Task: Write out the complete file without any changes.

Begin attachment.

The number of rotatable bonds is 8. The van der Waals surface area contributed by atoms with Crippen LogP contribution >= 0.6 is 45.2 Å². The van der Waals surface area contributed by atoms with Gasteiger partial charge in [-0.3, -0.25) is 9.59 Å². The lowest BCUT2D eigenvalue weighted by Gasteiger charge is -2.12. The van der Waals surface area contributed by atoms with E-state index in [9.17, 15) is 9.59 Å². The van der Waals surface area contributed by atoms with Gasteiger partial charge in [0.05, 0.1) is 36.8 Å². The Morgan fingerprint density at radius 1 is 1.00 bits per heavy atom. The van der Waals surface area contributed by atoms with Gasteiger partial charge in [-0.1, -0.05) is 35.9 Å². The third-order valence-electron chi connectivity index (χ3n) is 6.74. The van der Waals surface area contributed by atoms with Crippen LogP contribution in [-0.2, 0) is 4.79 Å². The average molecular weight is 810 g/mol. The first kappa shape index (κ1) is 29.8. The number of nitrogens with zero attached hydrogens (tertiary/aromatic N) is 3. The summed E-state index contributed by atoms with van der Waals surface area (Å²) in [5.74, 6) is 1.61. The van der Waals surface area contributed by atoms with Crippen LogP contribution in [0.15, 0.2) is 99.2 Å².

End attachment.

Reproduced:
The number of rotatable bonds is 8. The van der Waals surface area contributed by atoms with Crippen LogP contribution >= 0.6 is 45.2 Å². The van der Waals surface area contributed by atoms with Gasteiger partial charge in [-0.3, -0.25) is 9.59 Å². The lowest BCUT2D eigenvalue weighted by Gasteiger charge is -2.12. The van der Waals surface area contributed by atoms with E-state index in [9.17, 15) is 9.59 Å². The van der Waals surface area contributed by atoms with Gasteiger partial charge in [0.05, 0.1) is 36.8 Å². The Morgan fingerprint density at radius 1 is 1.00 bits per heavy atom. The van der Waals surface area contributed by atoms with Gasteiger partial charge in [-0.1, -0.05) is 35.9 Å². The third-order valence-electron chi connectivity index (χ3n) is 6.74. The van der Waals surface area contributed by atoms with Crippen LogP contribution in [-0.2, 0) is 4.79 Å². The average molecular weight is 810 g/mol. The first kappa shape index (κ1) is 29.8. The number of nitrogens with zero attached hydrogens (tertiary/aromatic N) is 3. The summed E-state index contributed by atoms with van der Waals surface area (Å²) in [5.74, 6) is 1.61. The van der Waals surface area contributed by atoms with Crippen LogP contribution in [0.15, 0.2) is 99.2 Å².